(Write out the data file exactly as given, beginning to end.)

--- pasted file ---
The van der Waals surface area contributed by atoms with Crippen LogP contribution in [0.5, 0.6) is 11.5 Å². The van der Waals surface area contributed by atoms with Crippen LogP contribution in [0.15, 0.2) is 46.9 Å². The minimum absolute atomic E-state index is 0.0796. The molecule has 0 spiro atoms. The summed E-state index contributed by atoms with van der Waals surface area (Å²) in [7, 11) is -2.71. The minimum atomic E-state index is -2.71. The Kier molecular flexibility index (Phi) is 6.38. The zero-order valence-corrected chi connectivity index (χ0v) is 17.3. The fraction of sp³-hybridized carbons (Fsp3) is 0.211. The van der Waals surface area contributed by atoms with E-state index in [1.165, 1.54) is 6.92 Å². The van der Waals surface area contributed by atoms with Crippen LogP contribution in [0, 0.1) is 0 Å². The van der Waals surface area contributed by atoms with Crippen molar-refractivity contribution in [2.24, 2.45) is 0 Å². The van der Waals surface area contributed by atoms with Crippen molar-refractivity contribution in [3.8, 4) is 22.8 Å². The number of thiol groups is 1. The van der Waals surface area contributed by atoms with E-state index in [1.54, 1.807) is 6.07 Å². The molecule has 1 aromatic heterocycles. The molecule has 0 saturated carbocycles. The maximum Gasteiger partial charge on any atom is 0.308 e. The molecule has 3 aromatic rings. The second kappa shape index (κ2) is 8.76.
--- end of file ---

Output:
The van der Waals surface area contributed by atoms with Crippen LogP contribution in [0.5, 0.6) is 11.5 Å². The van der Waals surface area contributed by atoms with Crippen LogP contribution in [0.15, 0.2) is 46.9 Å². The minimum absolute atomic E-state index is 0.0796. The molecule has 0 spiro atoms. The summed E-state index contributed by atoms with van der Waals surface area (Å²) in [7, 11) is -2.71. The minimum atomic E-state index is -2.71. The Kier molecular flexibility index (Phi) is 6.38. The zero-order valence-corrected chi connectivity index (χ0v) is 17.3. The fraction of sp³-hybridized carbons (Fsp3) is 0.211. The van der Waals surface area contributed by atoms with E-state index in [1.165, 1.54) is 6.92 Å². The van der Waals surface area contributed by atoms with Crippen LogP contribution in [0, 0.1) is 0 Å². The van der Waals surface area contributed by atoms with Crippen molar-refractivity contribution in [2.24, 2.45) is 0 Å². The van der Waals surface area contributed by atoms with Crippen molar-refractivity contribution in [3.8, 4) is 22.8 Å². The number of thiol groups is 1. The van der Waals surface area contributed by atoms with E-state index in [1.54, 1.807) is 6.07 Å². The molecule has 1 aromatic heterocycles. The molecule has 0 saturated carbocycles. The maximum Gasteiger partial charge on any atom is 0.308 e. The molecule has 3 aromatic rings. The second kappa shape index (κ2) is 8.76.